In Globe column, Witt ’12 says Yale’s sexual misconduct policies “nearly ruined [his] life”

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Up to date: 8:15 p.m.

Patrick Witt ’12, the former Yale quarterback who manufactured national headlines when The New York Instances reported that he was the topic of a sexual assault complaint, wrote a column published in the Boston Globe this evening condemning Yale’s policies developed to adjudicate claims of sexual misconduct.

“The denial of due approach rights beneath these new procedures renders them unsafe and liable to extreme abuse, and they are unworthy of the distinguished universities that have adopted them,” Witt wrote.

Now in his first 12 months at Harvard Law College, Witt protested a recent adoption of a new Harvard sexual harassment measure, aligning himself with 28 members of the Harvard faculty who have publicly derided the policy. Harvard’s new policies are similar to these presently in existence at Yale, Witt wrote.

In certain, the new policies include a provision adopting a “preponderance of proof standard” when the university decides regardless of whether sexual misconduct took spot. They also provide an avenue for an informal resolution to the complaint.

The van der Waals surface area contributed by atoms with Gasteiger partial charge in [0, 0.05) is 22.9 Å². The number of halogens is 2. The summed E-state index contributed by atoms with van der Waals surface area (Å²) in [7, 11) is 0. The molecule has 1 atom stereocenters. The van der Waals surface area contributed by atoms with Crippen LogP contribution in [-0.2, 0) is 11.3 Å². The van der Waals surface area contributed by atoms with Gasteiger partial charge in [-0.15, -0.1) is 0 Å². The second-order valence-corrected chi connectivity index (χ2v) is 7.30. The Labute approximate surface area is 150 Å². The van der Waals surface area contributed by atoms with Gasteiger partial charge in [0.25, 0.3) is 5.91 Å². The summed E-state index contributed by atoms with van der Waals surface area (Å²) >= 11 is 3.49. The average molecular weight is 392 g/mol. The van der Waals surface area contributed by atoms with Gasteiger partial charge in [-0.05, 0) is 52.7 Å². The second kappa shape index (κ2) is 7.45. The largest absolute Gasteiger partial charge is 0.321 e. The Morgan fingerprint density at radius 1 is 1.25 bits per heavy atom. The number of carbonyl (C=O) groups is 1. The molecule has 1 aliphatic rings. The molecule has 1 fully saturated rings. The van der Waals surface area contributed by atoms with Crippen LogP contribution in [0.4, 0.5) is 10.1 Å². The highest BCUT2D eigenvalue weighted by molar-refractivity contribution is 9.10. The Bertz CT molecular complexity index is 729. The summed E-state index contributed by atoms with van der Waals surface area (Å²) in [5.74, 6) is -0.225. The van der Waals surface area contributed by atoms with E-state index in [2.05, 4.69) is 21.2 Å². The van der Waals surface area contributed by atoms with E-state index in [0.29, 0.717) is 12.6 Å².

Even though at Yale, Witt was a varsity football player who was celebrated when he determined to perform in the Harvard-Yale Game instead of participating in an interview for the Rhodes Scholarship. The same day that his Rhodes candidacy was announced, his ex-girlfriend filed an informal complaint towards him to the University-Broad Committee on Sexual Misconduct.

The informal complaint reached the Rhodes Scholarship and his long term employer, each of which withdrew their delivers to him.

In his column, Witt explained he was innocent but was not provided the opportunity to clear his identify due to the fact his accuser only filed an informal complaint.

“When I demanded that reality-obtaining be done so that I could clear my name, I was told, ‘There’s nothing to clear your identify of,’” Witt wrote. “When I then requested that a formal complaint be lodged towards me — a method that does involve investigation into the facts — I was told that this kind of a course of action was not possible for me to initiate.”

The column was published in the midst of renewed discussion about Yale’s sexual misconduct policies. On Saturday, The New York Times reported that Provost Benjamin Polak reduced a UWC recommendation to get rid of Michael Simons completely from his publish as cardiology chief soon after Simons was accused of sexual harassment.

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